Things were going pretty good between Keb’ and me. Listening to his acoustic picking and rustic delta style on Keep It Simple’s opener “France,” I could almost taste the whiskey and smell the stale air of a dark, smoky New Orleans speakeasy. Then I heard it and almost fell out of my chair: “Wake up mama/ Don’t you fret/ I found two cheap tickets/ On the internet.” What? In a mere verse, I found myself rudely dumped back into my own miserable existence in 2004.
My knowledge of the blues has largely been through the interpretations of modern artists. Like Led Zeppelin’s cover of “Traveling Riverside Blues,” The Allman Brothers’ “Whippin’ Post,” or one of Stevie Ray Vaughn’s crushing guitar solos, my familiarity has been largely limited to the electric slide guitar era. Needless to say, hearing Keb’ Mo’s invocation of the ghost of Robert Johnson while making reference to Expedia.com felt a little anachronistic.
Keep It Simple, Keb’s seventh studio release, marks yet another attempt to modernize depression-era delta blues. This has pretty much been Keb’s path to success, lending contemporary sensibility to an otherwise archaic style of music. Throughout his long career, Keb’ has drawn heavily from the legendary Johnson, while still keeping his music modern by throwing in an electric guitar every now and then. But despite such a lofty muse, Keep It Simple rarely rises above mediocrity.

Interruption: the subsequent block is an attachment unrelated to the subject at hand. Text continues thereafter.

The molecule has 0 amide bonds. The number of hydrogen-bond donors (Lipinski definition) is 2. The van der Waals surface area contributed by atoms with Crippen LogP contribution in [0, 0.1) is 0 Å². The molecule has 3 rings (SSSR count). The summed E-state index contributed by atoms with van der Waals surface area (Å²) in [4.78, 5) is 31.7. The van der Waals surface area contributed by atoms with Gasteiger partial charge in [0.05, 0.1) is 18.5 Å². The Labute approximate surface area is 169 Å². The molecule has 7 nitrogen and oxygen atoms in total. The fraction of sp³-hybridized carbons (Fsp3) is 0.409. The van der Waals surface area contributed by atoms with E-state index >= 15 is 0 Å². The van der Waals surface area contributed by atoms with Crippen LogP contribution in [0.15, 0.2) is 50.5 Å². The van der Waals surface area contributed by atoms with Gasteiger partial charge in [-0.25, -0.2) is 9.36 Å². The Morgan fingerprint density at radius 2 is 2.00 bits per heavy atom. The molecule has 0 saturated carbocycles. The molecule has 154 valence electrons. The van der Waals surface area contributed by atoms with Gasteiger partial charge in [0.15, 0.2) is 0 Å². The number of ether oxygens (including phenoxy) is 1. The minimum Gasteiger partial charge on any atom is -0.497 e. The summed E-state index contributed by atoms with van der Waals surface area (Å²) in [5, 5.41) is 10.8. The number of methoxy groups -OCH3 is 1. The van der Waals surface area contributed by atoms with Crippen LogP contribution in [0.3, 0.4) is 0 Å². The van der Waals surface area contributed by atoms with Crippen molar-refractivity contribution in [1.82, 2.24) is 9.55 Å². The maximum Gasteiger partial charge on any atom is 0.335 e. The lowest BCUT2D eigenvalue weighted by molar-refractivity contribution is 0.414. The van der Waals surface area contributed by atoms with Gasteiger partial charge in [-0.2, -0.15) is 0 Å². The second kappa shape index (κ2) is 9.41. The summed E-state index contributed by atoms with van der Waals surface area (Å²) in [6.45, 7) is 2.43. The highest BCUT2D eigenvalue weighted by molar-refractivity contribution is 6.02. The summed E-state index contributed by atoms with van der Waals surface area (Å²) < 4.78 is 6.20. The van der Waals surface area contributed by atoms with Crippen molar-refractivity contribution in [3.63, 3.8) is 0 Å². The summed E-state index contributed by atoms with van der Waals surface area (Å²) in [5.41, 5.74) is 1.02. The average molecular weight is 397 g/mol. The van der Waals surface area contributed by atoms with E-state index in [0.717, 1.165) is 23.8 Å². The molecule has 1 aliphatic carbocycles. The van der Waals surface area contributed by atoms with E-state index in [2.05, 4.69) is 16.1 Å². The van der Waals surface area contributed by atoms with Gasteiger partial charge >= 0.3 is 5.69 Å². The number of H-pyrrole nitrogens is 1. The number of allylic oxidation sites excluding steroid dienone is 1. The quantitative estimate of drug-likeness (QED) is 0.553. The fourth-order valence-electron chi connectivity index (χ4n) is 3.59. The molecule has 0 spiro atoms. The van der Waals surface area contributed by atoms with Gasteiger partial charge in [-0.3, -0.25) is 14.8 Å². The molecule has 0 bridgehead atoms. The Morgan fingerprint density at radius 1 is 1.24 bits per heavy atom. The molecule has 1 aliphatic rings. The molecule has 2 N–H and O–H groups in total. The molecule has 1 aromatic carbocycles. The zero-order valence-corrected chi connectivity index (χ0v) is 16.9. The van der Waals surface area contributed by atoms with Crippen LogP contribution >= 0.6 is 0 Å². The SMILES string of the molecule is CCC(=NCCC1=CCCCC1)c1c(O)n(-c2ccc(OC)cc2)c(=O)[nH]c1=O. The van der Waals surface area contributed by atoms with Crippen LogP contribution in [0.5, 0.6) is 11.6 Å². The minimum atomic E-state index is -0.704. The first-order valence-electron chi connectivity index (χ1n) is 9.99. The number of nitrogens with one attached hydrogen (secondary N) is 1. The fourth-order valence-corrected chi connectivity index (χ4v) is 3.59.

Perhaps it is unfair to compare Keb’ to someone as peerless as Johnson, but Keb’ wants to be Robert so bad that it leaves me no choice. Hell, he even dons a fedora and carries a beat up, antique acoustic.
If the blues are drawn from life experience, then Keb’ has been living within a comfort bubble for quite some time. With few exceptions, the songs on Keep It Simple are surprisingly uplifting, both in their sound and lyrics. Take for example “I’m Amazing,” whose chorus reads, “I’m amazing/ I’m incredible/ I’m a miracle/ A dream come true/ I’m beautiful/ I’m marvelous/ Guess what